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Tracheoesophageal Fistulas and Tracheal Anomalies


Tracheoesophageal Fistulas and Tracheal Anomalies
Tracheoesophageal fistula (TOF) and esophageal atresia rarely occur as separate entities, but they are often seen in various combinations: esophageal atresia with upper fistula, lower fistula, and double fistulas. Approximately 10% of infants with esophageal atresia do not have a fistula, but there is a long gap between the esophageal segments. An isolated tracheoesophageal fistula (H or N fistula) can occur without an esophageal atresia. The cause of these congenital anomalies is not well understood. Esophageal atresia is usually sporadic and rarely familial.

Maternal polyhydramnios and a small or absent fetal stomach bubble on antenatal ultrasonography suggest the possibility of esophageal atresia antenatally. Postnatally, the diagnosis can be suspected in a newborn infant who has excessive mucus and cannot handle his or her secretions adequately. Suction provides temporary relief, but the secretions continue to accumulate and overflow, resulting in aspiration and respiratory distress. Feeds are also regurgitated and aspirated. The TOF provides a low-resistance pathway for respiratory gases and gastric distension, and subsequent rupture may further compromise ventilation.
Tracheoesophageal Fistulas and Tracheal Anomalies

Formerly, the diagnosis was made by using a contrast study with barium or Gastrografin (meglumine diatrizoate); however, there is the danger of aspirating these materials into the lungs. The diagnosis can readily be made by passing a fairly large radiopaque plastic catheter through the nose or mouth into the pouch. When the catheter cannot be advanced into the stomach, the catheter should then be taped in place and put on constant gentle suction. This keeps the pouch free of saliva and minimizes the chances of aspiration pneumonitis. On the chest radiograph, it will be noted that the tip of the catheter is usually opposite T2-T3. If the surgeon prefers a contrast study, no more than 0.5 mL of contrast material should be introduced through the catheter, with the child in the upright position. Radiography will show the typical esophageal obstruction, and the contrast material should then be immediately aspirated.
Initial management is aimed at keeping the airway free of secretions using a 10-Fr double lumen Replogle tube in the proximal pouch on continuous low pressure suction. The ideal surgical procedure consists of disruption of the fistula and an end-to-end anastomosis of the esophagus. If there is a long gap between the esophageal segments, surgery is delayed to allow the pouches to elongate and hypertrophy over a period of up to 3 months. During this time, the infant is fed through a gastrostomy, and the upper pouch is kept clear of secretions.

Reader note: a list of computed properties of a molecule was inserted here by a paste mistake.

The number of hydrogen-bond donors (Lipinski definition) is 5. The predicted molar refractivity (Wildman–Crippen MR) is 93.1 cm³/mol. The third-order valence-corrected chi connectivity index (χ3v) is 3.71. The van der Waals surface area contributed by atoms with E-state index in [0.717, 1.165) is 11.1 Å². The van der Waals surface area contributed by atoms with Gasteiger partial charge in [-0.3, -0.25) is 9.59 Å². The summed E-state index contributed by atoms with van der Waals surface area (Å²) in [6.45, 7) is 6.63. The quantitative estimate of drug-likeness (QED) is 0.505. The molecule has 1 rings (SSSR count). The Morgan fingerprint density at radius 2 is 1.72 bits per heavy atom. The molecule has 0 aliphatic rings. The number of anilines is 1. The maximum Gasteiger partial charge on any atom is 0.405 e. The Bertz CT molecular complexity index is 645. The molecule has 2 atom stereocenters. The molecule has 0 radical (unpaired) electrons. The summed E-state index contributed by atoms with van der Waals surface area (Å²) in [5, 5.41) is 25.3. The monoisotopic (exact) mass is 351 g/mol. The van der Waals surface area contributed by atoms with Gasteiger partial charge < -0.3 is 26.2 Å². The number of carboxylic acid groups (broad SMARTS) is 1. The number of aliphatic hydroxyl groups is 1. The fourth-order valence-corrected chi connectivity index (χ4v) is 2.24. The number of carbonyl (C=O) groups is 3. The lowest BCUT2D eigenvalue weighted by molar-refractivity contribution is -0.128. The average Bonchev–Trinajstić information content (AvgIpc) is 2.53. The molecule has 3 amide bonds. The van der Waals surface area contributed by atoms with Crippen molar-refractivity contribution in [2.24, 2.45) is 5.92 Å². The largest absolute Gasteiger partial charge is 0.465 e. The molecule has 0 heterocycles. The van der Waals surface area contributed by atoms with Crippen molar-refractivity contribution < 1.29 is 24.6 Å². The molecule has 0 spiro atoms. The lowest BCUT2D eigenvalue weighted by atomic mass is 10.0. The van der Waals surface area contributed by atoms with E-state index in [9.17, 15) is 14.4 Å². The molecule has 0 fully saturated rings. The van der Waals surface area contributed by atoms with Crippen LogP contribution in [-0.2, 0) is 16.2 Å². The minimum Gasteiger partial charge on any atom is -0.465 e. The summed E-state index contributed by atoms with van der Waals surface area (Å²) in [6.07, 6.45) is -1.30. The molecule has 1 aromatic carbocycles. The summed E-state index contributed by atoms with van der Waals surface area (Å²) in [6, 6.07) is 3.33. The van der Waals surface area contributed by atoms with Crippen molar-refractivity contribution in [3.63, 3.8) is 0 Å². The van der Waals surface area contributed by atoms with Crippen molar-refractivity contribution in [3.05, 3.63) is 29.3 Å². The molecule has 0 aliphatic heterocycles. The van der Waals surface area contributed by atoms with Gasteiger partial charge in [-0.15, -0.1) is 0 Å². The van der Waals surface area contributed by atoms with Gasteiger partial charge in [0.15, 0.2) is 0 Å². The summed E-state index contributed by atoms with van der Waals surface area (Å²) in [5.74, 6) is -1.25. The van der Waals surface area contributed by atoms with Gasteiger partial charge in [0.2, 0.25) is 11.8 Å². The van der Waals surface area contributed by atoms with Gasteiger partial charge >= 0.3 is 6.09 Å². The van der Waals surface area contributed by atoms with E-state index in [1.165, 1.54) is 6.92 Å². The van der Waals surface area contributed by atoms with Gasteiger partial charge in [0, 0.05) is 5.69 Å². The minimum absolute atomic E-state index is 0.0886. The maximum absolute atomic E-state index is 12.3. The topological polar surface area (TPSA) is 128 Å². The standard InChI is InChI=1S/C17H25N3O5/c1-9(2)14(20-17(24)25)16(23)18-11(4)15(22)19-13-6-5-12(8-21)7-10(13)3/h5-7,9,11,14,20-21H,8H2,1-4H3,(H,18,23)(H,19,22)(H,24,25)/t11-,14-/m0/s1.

Anomalies and Strictures of The Trachea
Tracheal anomalies are very rare. With stricture of the trachea, there is local obstruction of the passage of air. In the absence of cartilage, the trachea can collapse and therefore obstruct on expiration. With deformity of cartilage, there is obstruction on inspiration and expiration. When abnormal bifurcations are present, the right upper or left upper lobe bronchi (or both) arise independently from the trachea.
Clinically, stenosis may be localized or diffuse. The localized form is caused by a web of the respiratory mucosa or by excessive growth of tracheal cartilage. The diffuse form is caused by a congenital absence of elastic fibrous tissue between the cartilage and its rings in the trachea or by an absence of cartilage. Clinically, obstruction of the trachea causes chronic dyspnea; cyanosis, especially on exercise; and repeated attacks of respiratory tract infection. The diagnosis is established by bronchoscopy and by radiography.
For localized obstruction, surgery is advisable, either dilatation or excision with end-to-end anastomosis. Resection and anastomosis of the trachea can be carried out, including up to six tracheal rings. For generalized stenosis, only supportive therapy is available.